Sarah Callender on Nov 12 2014 | Filed under: Health, Humor, REAL WORLD, Writing life
You’ve all heard the big news: 9 out of 10 dentists agree that the path to publication requires sitting our tush in our writing chair and putting words on the page at least once a day. Even when we don’t feel like it. Even when we have writer’s block. Even when we are busy working two other jobs and have a new baby or an untrained puppy or an ill child or aging parent . . . or all of that at once.
I’m no dentist, but I […]
Keith Cronin on Nov 11 2014 | Filed under: Agents, Business, CRAFT, Humor, INSIDE PUBLISHING, Lamentations, Marketing, REAL WORLD, self-publishing, Uncategorized, Writing life
Earlier this year, at an online forum for writers that I frequent, I watched a familiar scenario play itself out. A new member joined the forum, full of excitement (and not a small amount of hubris) about the novel he’d just completed. As he posted his early attempts at a query letter for others to review and critique, two things quickly became clear:
He was convinced the rest of the forum would be utterly dazzled by his unmatched literary […]
Sophie Masson on Nov 10 2014 | Filed under: CRAFT, Inspirations, REAL WORLD
This week, my new adult novel, first in a big new series called Trinity, is coming out.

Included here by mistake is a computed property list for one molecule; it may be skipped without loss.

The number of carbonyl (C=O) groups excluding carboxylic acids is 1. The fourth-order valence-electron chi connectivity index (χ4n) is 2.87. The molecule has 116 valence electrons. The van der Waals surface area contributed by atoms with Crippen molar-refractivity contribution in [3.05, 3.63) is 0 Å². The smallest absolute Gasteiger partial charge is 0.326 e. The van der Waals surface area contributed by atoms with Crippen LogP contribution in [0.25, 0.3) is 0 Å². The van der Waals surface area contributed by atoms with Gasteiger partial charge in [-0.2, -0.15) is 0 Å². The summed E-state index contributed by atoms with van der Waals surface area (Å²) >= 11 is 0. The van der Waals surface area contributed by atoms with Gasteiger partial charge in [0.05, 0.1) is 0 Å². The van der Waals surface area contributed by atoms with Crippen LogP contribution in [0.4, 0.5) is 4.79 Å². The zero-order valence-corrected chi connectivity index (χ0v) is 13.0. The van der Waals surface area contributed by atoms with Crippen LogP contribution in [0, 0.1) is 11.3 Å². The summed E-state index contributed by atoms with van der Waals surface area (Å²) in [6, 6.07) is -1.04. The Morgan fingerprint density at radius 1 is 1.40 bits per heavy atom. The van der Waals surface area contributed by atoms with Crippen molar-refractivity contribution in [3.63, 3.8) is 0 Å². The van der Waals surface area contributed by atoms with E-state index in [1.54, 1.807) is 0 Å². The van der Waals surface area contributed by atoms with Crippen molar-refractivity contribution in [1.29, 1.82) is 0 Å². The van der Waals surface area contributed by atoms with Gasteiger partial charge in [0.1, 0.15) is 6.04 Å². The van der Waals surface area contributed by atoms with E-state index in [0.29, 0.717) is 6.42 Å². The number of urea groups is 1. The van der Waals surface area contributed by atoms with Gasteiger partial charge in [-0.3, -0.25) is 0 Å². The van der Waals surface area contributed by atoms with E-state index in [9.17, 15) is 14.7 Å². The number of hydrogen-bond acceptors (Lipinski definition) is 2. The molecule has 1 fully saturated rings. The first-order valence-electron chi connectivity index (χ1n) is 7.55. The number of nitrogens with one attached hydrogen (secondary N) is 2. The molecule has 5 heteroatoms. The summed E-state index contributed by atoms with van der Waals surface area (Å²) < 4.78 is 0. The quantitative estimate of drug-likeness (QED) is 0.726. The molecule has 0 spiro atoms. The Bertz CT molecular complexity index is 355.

I’m going to be celebrating even more than usual, because this one’s had a long hard road to publication, with nearly four years and several rejections before it was accepted. Even though I’m a well-established author with many books to my name, it looked like this one was fated to remain homeless. ‘Too different’ seemed to be the verdict. A mix of urban fantasy, […]
Annie Neugebauer on Nov 08 2014 | Filed under: Social Media
photo by Gerry Balding
Apparently I’m a glutton for punishment, because if there’s one topic that could be considered controversial about the usage of Twitter, it’s this one. When someone new follows you, should you follow them back?
Some say yes, of course; it’s rude not to. Some say no, why should I? Twitter isn’t meant to be reciprocal. Others (like me) land somewhere in the middle. And still others are baffled, overwhelmed, or totally undecided.
Today I’m going to break down […]
Katrina Kittle on Nov 07 2014 | Filed under: Inspirations, REAL WORLD, Writing life
By Steve Johnson (Flickr CC)
Louis L’Amour has a quote I love: “Start writing, no matter what. The water does not flow until the faucet is turned on.” I use this quote often in my classes. I even have this quote posted on the bulletin board in my office.
Why, then, why why why do I need to re-learn this at least once a year?
This fall has been an overwhelming, but exciting time for me. I combined households with the love […]
Anna Elliott on Nov 06 2014 | Filed under: Book Talk, Inspirations, Writing life
I got the call from my husband two weeks ago, the one you never want to get. While at the park, our oldest daughter (age 7) had fallen and broken her arm. (My girl is something of a tree-climbing-roller-skating-bike-riding daredevil. Yet she managed to get a fairly spectacular compound fracture–her first–falling less than 4 feet off the toddler section of the playground. Really? Yup).
She was absolutely incredibly brave about the whole experience, from the ambulance ride to the hospital to […]